December 1957

If you are inquisitive, sleuthful, determined, sneaky, can keep a secret, have the gift of gab, and coincidentally expensive tastes, what might your career path be in today’s E&P organization? That’s right…a landman. Things were not always quite so lucrative for their predecessor…the lease broker. Witness the following testimonial from a South Texas lease broker circa 1957. “Starting out with $1,000, which I saved from my former work during the First World War, I built it up after 38 years to about $1,000. A farm bought primarily for the mineral gamble and a few mineral or royalty interests that pay anywhere from 1 cent to as much as $20 per month, cost me $1,000 total. So there you have my balance sheet after 38 years as a lease broker. Maybe some day I will get my money back.”

East Texas crude oil - $3.25/bbl; U.S. active rig count – 2,526

December 1982

Costs mount for Apache and partner El Paso Exploration from a high-flowing deep gas blowout in the Texas Panhandle. Uncontrolled gas flow from the Key #1 continues at about 25 MMCFD, while relief well directional control problems delay kill operations. More than $41 million has been spent on this well thus far. Chomping at the bit to participate, oil industry executives report that they expect the Chinese to take a slow, meticulous approach to exploration by foreign companies. The Chinese bureaucracy is reportedly unparalleled in the developing world. Exploration/development continues by Shell and Atlantic Richfield in Washington State and Oregon. Exxon reports plans to spud a 25,000 ft well in Los Angeles County early in 1983.

U.S. active rig count – 2,655

December 1996

Venezuela is reportedly studying a proposal to renew an old triangular agreement with Russia and Cuba by which state-owned PDVSA would ship 20,000 b/d of heavy crude to Cuba, while Russia would supply an equal volume of crude to some of PDVSA’s customers in western Europe. The Venezuelan energy ministry estimates that the arrangement would save Venezuela about $2/bbl on freight costs. Enron and Shell jointly acquire a 50% stake in the pipeline assets of Bolivia’s state-owned YPFB. The U.N. Compensation Commission approves a $610 million damage award to Kuwait Oil Co. to be applied to the cost of putting out oil well fires set by fleeing Iraqi soldiers during the Persian Gulf war. Brazil and Russia jump on the bandwagon with Total and Elf to try and strike a deal with Baghdad to buy Iraqi oil, subject to U.N. approval. If approved, the range of all such deals would include oil for: medicine, wheat, sugar, and cigars (for you know who).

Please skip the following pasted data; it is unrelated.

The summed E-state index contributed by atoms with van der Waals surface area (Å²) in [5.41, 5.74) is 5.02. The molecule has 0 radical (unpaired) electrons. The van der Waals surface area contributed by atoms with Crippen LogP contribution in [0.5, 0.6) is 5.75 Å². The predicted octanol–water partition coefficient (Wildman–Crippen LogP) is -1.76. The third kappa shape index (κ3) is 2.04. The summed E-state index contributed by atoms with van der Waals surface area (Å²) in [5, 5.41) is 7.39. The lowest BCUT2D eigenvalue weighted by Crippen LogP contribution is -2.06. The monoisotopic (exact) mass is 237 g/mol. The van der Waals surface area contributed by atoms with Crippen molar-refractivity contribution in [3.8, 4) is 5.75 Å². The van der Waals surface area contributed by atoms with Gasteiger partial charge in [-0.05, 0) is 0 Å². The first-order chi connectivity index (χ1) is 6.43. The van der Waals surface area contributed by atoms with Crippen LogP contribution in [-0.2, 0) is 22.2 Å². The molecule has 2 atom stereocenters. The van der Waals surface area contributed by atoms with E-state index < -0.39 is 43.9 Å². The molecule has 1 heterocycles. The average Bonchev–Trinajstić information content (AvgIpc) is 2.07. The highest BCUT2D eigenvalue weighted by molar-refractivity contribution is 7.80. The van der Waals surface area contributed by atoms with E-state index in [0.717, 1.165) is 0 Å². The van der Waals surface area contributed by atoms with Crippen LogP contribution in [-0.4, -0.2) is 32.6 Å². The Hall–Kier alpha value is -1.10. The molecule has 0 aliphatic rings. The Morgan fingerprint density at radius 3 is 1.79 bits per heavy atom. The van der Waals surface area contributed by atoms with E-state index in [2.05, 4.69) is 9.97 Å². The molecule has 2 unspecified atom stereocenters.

Light sweet crude oil - $25.15/bbl; Natural gas - $3.48/MMBTU; U.S. active rig count – 856

The Rest of the Yarn

This month we conclude a series of articles describing the indispensability of petroleum in successfully waging World War II.

In 1924, President Coolidge wrote, with great prescience, that “the supremacy of nations may be determined by the possession of available petroleum and its products.”

World War II, viewed by many as the greatest conflict ever fought, dramatically emphasized the indispensability of oil to any strategy for victory. U.S. output of gasoline for military use in the later stages of World War II was about 18 times greater than in World War I, and that of aviation gasoline about 80 times as great. Approximately half the tonnage of supplies shipped overseas consisted of petroleum products.

Oil – the attempt to conquer its sources or to manufacture it, the attempt to deny it to an enemy – all were major factors in determining the strategy of World War II. In fact, the war started and ended in major efforts to keep oil, the blood of war, flowing through the veins of the war machines.

Future wars may be fought with nuclear missiles, insidious chemicals, high powered lasers, or something out of a James Bond novel, but as far as World War II was concerned, the allies rode to victory on a wave of oil.

History Quiz

Three metals which are key elements in refinery catalysts were all discovered in Sweden in the mid to late eighteenth century. What were those three metals?

If you would like to participate in this month’s quiz, e-mail your answer to contest@spe.org by noon, December 15. The winner, who will be chosen randomly from all correct answers, will receive a $50 gift certificate to a nice restaurant.

Answer to November’s Quiz

The Goose Creek field in Harris County, which opened up major oil production in our own backyard, and the Salt Creek field in the Powder River basin, the first significant oil field in Wyoming, were both discovered in 1908.

Answer to October’s Quiz

In the late 1950’s the C.U.S.S. Group operator consortium was formed to, among other things, cooperate in the development of some novel offshore drilling techniques. The four operators that made up the C.U.S.S. Group were: Continental, Union of California, Shell and Superior.

Congratulations to October’s winner – Bill Huskey with William L. Huskey & Associates